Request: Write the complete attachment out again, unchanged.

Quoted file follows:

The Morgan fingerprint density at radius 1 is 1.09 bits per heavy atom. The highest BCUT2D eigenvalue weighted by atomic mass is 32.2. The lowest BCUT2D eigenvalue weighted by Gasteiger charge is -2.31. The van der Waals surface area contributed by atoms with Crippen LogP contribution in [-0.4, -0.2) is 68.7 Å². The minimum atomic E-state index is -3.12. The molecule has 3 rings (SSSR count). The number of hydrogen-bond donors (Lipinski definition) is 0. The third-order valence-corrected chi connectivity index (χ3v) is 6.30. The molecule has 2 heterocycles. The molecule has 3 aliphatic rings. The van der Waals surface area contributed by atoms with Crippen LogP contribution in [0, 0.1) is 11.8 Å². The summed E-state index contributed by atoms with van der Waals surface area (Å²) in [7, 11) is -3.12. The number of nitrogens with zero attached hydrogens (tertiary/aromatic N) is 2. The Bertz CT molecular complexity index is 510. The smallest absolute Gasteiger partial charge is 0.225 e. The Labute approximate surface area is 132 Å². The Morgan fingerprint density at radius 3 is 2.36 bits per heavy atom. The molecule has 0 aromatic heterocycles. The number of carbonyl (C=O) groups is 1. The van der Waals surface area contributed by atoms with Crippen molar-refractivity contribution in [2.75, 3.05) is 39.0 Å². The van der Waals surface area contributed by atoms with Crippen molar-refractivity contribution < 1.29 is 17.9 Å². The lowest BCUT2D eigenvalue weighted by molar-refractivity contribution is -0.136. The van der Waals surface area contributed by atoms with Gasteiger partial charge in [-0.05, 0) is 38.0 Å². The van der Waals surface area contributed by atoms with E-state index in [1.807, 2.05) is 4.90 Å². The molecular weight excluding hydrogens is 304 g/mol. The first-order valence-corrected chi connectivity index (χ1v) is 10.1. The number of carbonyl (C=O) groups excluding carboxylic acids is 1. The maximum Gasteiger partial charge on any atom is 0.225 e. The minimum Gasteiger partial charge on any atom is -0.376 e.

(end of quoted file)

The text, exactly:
The Morgan fingerprint density at radius 1 is 1.09 bits per heavy atom. The highest BCUT2D eigenvalue weighted by atomic mass is 32.2. The lowest BCUT2D eigenvalue weighted by Gasteiger charge is -2.31. The van der Waals surface area contributed by atoms with Crippen LogP contribution in [-0.4, -0.2) is 68.7 Å². The minimum atomic E-state index is -3.12. The molecule has 3 rings (SSSR count). The number of hydrogen-bond donors (Lipinski definition) is 0. The third-order valence-corrected chi connectivity index (χ3v) is 6.30. The molecule has 2 heterocycles. The molecule has 3 aliphatic rings. The van der Waals surface area contributed by atoms with Crippen LogP contribution in [0, 0.1) is 11.8 Å². The summed E-state index contributed by atoms with van der Waals surface area (Å²) in [7, 11) is -3.12. The number of nitrogens with zero attached hydrogens (tertiary/aromatic N) is 2. The Bertz CT molecular complexity index is 510. The smallest absolute Gasteiger partial charge is 0.225 e. The Labute approximate surface area is 132 Å². The Morgan fingerprint density at radius 3 is 2.36 bits per heavy atom. The molecule has 0 aromatic heterocycles. The number of carbonyl (C=O) groups is 1. The van der Waals surface area contributed by atoms with Crippen molar-refractivity contribution in [2.75, 3.05) is 39.0 Å². The van der Waals surface area contributed by atoms with Crippen molar-refractivity contribution < 1.29 is 17.9 Å². The lowest BCUT2D eigenvalue weighted by molar-refractivity contribution is -0.136. The van der Waals surface area contributed by atoms with Gasteiger partial charge in [-0.05, 0) is 38.0 Å². The van der Waals surface area contributed by atoms with E-state index in [1.807, 2.05) is 4.90 Å². The molecular weight excluding hydrogens is 304 g/mol. The first-order valence-corrected chi connectivity index (χ1v) is 10.1. The number of carbonyl (C=O) groups excluding carboxylic acids is 1. The maximum Gasteiger partial charge on any atom is 0.225 e. The minimum Gasteiger partial charge on any atom is -0.376 e.